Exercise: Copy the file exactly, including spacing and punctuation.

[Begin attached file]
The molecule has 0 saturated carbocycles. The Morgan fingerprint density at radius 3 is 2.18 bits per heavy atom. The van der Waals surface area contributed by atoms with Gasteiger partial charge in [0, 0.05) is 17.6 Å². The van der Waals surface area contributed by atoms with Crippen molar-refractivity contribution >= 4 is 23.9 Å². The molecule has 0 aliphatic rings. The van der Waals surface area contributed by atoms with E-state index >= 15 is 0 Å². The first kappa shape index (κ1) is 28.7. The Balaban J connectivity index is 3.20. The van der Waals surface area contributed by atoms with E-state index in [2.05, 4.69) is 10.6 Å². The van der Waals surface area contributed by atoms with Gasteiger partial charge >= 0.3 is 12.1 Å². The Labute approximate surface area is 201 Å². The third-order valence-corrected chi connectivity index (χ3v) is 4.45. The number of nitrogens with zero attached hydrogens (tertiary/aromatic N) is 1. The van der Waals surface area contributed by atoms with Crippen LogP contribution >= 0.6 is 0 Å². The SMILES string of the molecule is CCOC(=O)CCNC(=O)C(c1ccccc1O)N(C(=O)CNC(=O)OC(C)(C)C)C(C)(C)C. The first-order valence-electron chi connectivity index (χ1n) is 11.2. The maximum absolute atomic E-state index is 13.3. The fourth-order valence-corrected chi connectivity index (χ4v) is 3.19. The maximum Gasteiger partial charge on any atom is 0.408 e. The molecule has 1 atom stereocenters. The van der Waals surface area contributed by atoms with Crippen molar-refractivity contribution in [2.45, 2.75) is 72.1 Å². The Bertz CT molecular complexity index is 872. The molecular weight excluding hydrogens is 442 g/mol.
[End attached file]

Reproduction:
The molecule has 0 saturated carbocycles. The Morgan fingerprint density at radius 3 is 2.18 bits per heavy atom. The van der Waals surface area contributed by atoms with Gasteiger partial charge in [0, 0.05) is 17.6 Å². The van der Waals surface area contributed by atoms with Crippen molar-refractivity contribution >= 4 is 23.9 Å². The molecule has 0 aliphatic rings. The van der Waals surface area contributed by atoms with E-state index >= 15 is 0 Å². The first kappa shape index (κ1) is 28.7. The Balaban J connectivity index is 3.20. The van der Waals surface area contributed by atoms with E-state index in [2.05, 4.69) is 10.6 Å². The van der Waals surface area contributed by atoms with Gasteiger partial charge >= 0.3 is 12.1 Å². The Labute approximate surface area is 201 Å². The third-order valence-corrected chi connectivity index (χ3v) is 4.45. The number of nitrogens with zero attached hydrogens (tertiary/aromatic N) is 1. The van der Waals surface area contributed by atoms with Crippen LogP contribution >= 0.6 is 0 Å². The SMILES string of the molecule is CCOC(=O)CCNC(=O)C(c1ccccc1O)N(C(=O)CNC(=O)OC(C)(C)C)C(C)(C)C. The first-order valence-electron chi connectivity index (χ1n) is 11.2. The maximum absolute atomic E-state index is 13.3. The fourth-order valence-corrected chi connectivity index (χ4v) is 3.19. The maximum Gasteiger partial charge on any atom is 0.408 e. The molecule has 1 atom stereocenters. The van der Waals surface area contributed by atoms with Crippen molar-refractivity contribution in [2.45, 2.75) is 72.1 Å². The Bertz CT molecular complexity index is 872. The molecular weight excluding hydrogens is 442 g/mol.